to maintain his family. He testified that he approached Ms Mabuku,
the labour inspector on 28 February 2005 and explained his problems
to her, namely that the deceased refused to pay his salary. After Ms
Mabuku managed to stop the vehicle of the deceased, the latter was
confronted by Ms Mabuku. The deceased enquired why the accused was
there and Ms Mabuku then continued with a discussion in respect of
the accused’s complaint that he was not paid. The deceased
replied that the accused did not work properly and lost cattle. After
a discussion in that regard, the deceased said that he
kill (the accused) and bury him on the tarmac”
Ms Mabuku cautioned the deceased not to get angry, but the deceased
repeated his threat to kill the accused. That made the accused to
feel not “
The deceased then drove off. During cross-examination the accused
mentioned that the deceased also called him a
in the sense that he
just kill this baboon.

Because of the attitude of the deceased and threats made by him, the
accused and Ms Mabuku went to the charge office to lay a charge
against the deceased. It is not exactly clear what the charge was.
The accused, however, felt that because the police failed to follow
up the complaint that evening, he had no option than to obtain the AK
47 to force the deceased to pay his money. This he did the next
morning. The accused had problems to explain his previous statements
to the magistrate, the first exonerating himself and blaming
everything on another person (Shaft) and the second in which he
related what occurred, but blamed it on the deceased because of the
attitude of the deceased towards him. He also had problems to explain
what he said in the s 119 proceedings in his statement, namely that
he obtained the AK 47 on 25 February 2005 and in his statement of 05
March 2005 that he already obtained it in November 2004. The
degrading remarks made by the deceased in calling him a
also not very clear. In his statement of 05 March 2005 the accused
stated that already at the time when he lost the head of cattle the
deceased threatened to kill him and he repeated this on at least
three occasions. According to his statement of 05 March 2005 the
accused’s complained about
treatment and offending words said to me by Jack”,
before he went to fetch the AK 47 in Zambia. In his statement he did
state that the deceased threatened to kill him and
he does not care about baboons.”
this statement about
The accused further stated:
this words that’s when I made up my mind to shoot him”
In cross-examination the accused responded to a question of why did
he murder the deceased, by saying that he was angry because the
deceased did not want to pay him his money and called him a
In his evidence in mitigation he did not mention that he was called a
which is regarded as a racially degrading word.

[6] The
labour inspector, Ms Mary Mabuku told the Court that the accused
approached her on 27 February 2005, but because she was not available
he was asked to return the next morning, which he did. On 28
February 2005 he informed her about the deceased refusing to pay his
salary. She drove with the accused to the deceased’s farm. The
deceased, was found driving a vehicle. After attempting to stop the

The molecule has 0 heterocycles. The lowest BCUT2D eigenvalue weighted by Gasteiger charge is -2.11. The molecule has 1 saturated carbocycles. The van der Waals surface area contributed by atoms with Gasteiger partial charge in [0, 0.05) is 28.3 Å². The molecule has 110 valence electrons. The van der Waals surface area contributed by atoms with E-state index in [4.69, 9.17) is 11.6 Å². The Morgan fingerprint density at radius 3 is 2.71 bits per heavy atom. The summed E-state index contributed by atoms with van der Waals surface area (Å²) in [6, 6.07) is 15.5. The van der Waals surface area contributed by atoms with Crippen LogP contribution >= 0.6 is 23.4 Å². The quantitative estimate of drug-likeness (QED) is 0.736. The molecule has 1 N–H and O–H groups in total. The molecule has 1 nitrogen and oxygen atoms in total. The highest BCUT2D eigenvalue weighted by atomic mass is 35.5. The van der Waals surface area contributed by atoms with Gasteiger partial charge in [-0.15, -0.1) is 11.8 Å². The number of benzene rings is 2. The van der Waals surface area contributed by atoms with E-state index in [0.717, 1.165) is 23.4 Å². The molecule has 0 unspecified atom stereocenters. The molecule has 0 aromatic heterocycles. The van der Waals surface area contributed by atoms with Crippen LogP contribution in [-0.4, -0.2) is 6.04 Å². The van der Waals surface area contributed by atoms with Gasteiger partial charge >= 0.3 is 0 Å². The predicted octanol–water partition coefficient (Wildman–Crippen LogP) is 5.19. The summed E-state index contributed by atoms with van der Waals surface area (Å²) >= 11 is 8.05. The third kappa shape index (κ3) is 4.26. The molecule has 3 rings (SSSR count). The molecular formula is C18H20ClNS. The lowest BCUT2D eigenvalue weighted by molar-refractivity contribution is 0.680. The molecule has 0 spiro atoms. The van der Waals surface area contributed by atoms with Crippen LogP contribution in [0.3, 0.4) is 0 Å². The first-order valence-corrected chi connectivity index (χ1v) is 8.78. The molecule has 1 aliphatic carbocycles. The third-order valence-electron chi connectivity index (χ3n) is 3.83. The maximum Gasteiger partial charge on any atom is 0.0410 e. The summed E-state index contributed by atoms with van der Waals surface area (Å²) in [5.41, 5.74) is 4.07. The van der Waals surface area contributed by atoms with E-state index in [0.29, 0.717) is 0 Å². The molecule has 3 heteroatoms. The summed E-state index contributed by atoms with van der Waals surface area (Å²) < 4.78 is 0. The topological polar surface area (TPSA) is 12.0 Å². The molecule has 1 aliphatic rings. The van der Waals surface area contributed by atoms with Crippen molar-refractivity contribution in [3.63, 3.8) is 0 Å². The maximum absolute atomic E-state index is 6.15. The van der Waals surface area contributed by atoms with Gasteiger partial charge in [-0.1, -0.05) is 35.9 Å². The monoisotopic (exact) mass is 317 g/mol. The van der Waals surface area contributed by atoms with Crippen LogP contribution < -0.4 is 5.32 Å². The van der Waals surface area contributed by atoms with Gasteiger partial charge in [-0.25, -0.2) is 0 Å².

deceased, she eventually met him at Caprivi College of Education.
When she got out of the car, she talked to the deceased about the
accused’s salary. However, when the deceased saw the accused,
he became angry and threatened to kill and bury the accused and then
shoot himself. He repeated this and used words like

and you black
people are destroying my animals.”

The deceased then drove off and Ms Mabuku and the accused drove to
the police station to lay a charge, mainly because of the deceased’s
threat to kill the accused. The statement that she made at the time
to the police was discussed with her in Court and it was pointed out
words like
not appear therein. She admitted it, but said that although she did
mention it, the police officer omitted it. In a later statement, made
more than a year later, she apparently stated that these words were

[7] Eugene
Sunduna testified that he was driving with the deceased on 28
February 2005 when they were stopped by Ms Mabuku and the accused.
According to him Ms Mabuku discussed the complaint with the deceased,
who was angry and aggressive. He testified that the deceased
threatened to shoot the accused and bury him. He also testified that
the relationship between the deceased and the workers was usually
According to him the deceased used to get angry and swore at workers
when they made mistakes, whereafter he calmed down, in particular
after Mr Rocher, the owner of the farm, talked to him. In respect of
the oppressive words, he only mentioned that the deceased said to Ms
Mabuku that once the accused has left there he would
the baboon.”

Eugene testified that he was paid the end of February 2005, but the
accused not.

[8] The
State called the wife of the deceased, Mrs Erasmus. She testified
that she is currently employed at Otjiwarongo where the minor child,
Jaydee, born of the marriage between her and the deceased on 25 May
2001, will start attending school next year. At the time she was
employed in Katima Mulilo and lived with her husband at Katima farm.
Currently herself and the minor child are dependent on her salary.
She testified that the deceased and the minor child had a very good
relationship and his death is a loss to the minor child, who now has
to grow up without a father. The child needs therapy because of his
loss. She does not know the accused and was not aware of any salary
or other dispute between the deceased and the accused. She accepts
that the accused‘s family is also facing financial difficulties
due to the maintenance that the accused used to provide to his